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The University of Manitoba campuses are located on original lands of Anishinaabeg, Cree, Oji-Cree, Dakota, and Dene peoples, and on the homeland of the Métis Nation. More
This resource discusses “thing power” the idea that objects, animals and all non-human entities have individual force and place in connection to their surrounding environment beyond human subjection and consumption. This resource challenges us to reflect on kinship between all things and blurring the distinction human and non-human, abstract and material. This philosophy changes how humans are thought as placed at the ontological center and how we can reconstruct how we think of ecology and systems within the Anthropocene.
This resource discusses the pedagogical practices at a public school in Maple Ridge, British Colombia with focus on place-based, ecological and imaginative learning. The methodology of the research is based on the assumption that the natural world is able to speak, suggesting that we be co-teachers with nature in a more-than-human world. By doing so, we connect to the active listening of other spiritual, sacred and Indigenous pre-linguistic states of knowing. This shifts the understanding of nature to be the ‘other’ and can thereby be utilized at the expense of human interests, instead encouraging an approach with our biospheres that stem from deep empathy, interconnectivity and responsibility. This resource also shares various modalities and ways of understanding expressed through the lived experiences of the elementary students. This resource is useful for teachers to expand and welcome diverse student orientations that are ecologically relational beyond traditional classroom structures.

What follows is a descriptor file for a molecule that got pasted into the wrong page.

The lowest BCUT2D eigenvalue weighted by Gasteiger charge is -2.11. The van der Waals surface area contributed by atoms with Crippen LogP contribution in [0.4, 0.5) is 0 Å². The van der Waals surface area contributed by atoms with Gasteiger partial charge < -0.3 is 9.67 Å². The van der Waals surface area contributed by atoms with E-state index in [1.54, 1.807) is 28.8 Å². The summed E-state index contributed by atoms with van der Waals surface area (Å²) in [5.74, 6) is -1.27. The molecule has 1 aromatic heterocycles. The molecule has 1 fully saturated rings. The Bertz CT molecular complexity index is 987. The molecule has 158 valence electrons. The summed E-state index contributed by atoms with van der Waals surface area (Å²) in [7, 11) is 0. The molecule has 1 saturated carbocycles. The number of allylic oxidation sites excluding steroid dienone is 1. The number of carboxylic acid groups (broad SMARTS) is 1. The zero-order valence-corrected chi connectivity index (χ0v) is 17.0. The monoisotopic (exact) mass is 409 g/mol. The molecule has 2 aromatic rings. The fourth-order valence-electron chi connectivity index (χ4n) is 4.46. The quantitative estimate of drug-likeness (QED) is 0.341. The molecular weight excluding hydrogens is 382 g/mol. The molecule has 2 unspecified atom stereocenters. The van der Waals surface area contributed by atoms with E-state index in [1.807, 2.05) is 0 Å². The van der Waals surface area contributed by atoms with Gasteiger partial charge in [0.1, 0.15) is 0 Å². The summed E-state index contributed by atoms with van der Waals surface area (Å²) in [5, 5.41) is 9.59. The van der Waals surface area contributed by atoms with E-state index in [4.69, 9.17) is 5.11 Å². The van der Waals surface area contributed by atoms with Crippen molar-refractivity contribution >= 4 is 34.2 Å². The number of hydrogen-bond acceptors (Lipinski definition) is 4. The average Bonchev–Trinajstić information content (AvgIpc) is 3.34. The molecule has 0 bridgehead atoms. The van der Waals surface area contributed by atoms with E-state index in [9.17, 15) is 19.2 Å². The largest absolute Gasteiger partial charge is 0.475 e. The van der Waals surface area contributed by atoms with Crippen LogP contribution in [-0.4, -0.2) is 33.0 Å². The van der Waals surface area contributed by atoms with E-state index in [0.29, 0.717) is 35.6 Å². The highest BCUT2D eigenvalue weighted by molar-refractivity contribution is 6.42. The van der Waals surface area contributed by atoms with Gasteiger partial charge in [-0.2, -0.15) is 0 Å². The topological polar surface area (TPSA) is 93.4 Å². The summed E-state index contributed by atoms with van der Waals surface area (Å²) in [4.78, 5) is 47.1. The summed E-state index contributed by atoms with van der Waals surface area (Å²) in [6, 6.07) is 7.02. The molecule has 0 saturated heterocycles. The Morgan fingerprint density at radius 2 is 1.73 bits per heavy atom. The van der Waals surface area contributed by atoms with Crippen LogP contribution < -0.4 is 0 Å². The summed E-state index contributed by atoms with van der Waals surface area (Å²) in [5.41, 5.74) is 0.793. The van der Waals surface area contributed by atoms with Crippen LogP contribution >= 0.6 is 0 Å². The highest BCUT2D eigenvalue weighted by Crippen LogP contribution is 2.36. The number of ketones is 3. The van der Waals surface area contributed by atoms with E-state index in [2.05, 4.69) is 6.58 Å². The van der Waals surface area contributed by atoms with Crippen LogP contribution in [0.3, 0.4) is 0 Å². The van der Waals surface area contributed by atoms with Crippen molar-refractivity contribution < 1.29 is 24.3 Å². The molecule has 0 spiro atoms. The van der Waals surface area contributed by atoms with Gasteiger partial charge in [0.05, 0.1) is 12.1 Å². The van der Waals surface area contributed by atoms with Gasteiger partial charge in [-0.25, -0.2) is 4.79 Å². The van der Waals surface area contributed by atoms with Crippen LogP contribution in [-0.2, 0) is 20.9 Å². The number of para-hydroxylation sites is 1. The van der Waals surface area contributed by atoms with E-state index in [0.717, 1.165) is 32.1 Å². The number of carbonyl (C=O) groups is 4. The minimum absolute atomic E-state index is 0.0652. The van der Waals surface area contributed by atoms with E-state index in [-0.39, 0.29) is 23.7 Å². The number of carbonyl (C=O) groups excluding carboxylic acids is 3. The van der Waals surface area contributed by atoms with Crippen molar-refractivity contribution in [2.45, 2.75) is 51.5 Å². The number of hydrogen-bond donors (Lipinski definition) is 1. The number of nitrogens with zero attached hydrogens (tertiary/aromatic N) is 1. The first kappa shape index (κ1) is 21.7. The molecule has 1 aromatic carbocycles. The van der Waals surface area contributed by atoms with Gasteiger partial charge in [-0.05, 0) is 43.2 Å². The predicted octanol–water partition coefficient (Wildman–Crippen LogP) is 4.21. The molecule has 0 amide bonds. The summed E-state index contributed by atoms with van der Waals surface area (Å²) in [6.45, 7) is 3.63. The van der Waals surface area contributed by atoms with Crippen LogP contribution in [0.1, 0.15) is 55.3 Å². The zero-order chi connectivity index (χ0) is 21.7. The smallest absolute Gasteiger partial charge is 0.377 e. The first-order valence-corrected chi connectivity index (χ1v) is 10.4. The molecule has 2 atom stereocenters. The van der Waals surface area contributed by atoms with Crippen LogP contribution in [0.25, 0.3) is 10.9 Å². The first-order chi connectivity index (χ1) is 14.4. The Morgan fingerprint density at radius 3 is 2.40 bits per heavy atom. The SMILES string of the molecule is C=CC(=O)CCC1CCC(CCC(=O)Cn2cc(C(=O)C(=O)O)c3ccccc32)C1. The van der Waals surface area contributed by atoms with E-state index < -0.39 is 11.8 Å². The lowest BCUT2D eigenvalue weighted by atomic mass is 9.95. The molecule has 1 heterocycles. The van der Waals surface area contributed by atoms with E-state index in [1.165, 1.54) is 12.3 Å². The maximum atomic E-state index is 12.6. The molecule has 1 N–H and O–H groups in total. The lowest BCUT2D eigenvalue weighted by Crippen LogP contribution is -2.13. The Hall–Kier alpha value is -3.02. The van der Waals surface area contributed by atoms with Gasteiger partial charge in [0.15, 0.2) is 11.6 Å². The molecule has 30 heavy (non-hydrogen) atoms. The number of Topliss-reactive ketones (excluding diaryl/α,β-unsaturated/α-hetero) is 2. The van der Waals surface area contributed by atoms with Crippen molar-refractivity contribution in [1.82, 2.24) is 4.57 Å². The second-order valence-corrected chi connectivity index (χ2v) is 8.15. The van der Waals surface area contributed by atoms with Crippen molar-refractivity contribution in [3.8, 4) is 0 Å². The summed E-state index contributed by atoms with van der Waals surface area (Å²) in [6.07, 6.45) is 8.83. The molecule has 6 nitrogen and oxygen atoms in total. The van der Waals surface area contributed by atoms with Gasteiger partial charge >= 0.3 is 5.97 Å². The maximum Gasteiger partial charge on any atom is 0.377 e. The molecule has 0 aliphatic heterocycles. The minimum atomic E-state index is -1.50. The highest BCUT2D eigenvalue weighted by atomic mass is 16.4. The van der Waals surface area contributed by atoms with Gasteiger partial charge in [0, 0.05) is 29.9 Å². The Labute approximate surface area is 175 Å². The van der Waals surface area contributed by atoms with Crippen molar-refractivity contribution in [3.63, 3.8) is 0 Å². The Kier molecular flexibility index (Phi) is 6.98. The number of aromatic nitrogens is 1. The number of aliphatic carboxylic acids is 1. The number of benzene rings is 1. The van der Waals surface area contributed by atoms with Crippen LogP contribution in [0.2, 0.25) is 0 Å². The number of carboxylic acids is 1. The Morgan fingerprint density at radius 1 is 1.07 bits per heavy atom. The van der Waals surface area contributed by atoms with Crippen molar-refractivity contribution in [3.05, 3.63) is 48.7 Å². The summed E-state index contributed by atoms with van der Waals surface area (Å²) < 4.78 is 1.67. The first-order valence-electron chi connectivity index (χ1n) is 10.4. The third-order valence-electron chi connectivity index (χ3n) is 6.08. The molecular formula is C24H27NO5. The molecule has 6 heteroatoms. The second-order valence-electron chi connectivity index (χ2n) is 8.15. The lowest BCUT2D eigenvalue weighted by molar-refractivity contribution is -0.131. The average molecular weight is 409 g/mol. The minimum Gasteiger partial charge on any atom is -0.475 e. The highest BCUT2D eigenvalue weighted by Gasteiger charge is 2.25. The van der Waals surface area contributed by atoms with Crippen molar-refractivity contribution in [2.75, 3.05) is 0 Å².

Using the idea of constant change in Chinese philosophy and harmony between humanity and nature (and the greater context of the Anthropocene), this resource uses this to inform how we might look at catastrophe as a motivator for creative change. Although the resource focuses on curriculum in Asia, the ideas presented in this article offer perspective on how to use art and design education to confront the impacts of the pandemic in the classroom. They suggest using “disaster risk education” to discuss and expose students to the nature of catastrophes and building resilience in a social and ecologic context.
Analyzing the concept of ‘Tien-rén-hé-yi’ (天人合一) the harmony between humanity and nature, this article discusses the many interpretations of this concept in Chinese ecology philosophy and the relationship between humans and nature. One of the ideas discussed in this article is the philosophy of ‘chì’ and looking to the cycle of seasons as a system for human life processes, suggesting that we live in tandem with nature. This concept operates from an anthropocentric position as it centralizes human interest but with an emphasis on balance and restoration. Calling for a cultural reset to embody a deep respect for nature, how they define the relationship between the heavenly and the human. They also use the term ‘Eco-pedagogy’, envisioning a cross between Chinese educational philosophy and western ecological pedagogy to bridge both wisdoms.
Keywords: eco-pedagogy, Chinese philosophy, relationality
In this article, Bloom highlights the socio-political impact of art objects and community projects and their generative potential. Using Judy Baca’s “The Great Wall of Los Angeles” project as an example of art that is resistant to traditional notions of representation in museums, and instead making art that authentically represents and is meaningful to local communities. Bloom’s writing here is impassioned and motivational. In the duration of Covid-19, this resource motivates readers to resist and challenge traditional notions of art and representation in exchange for art that highlights the agency of its members.
Keywords: public art, art and design education, BIPOC resilience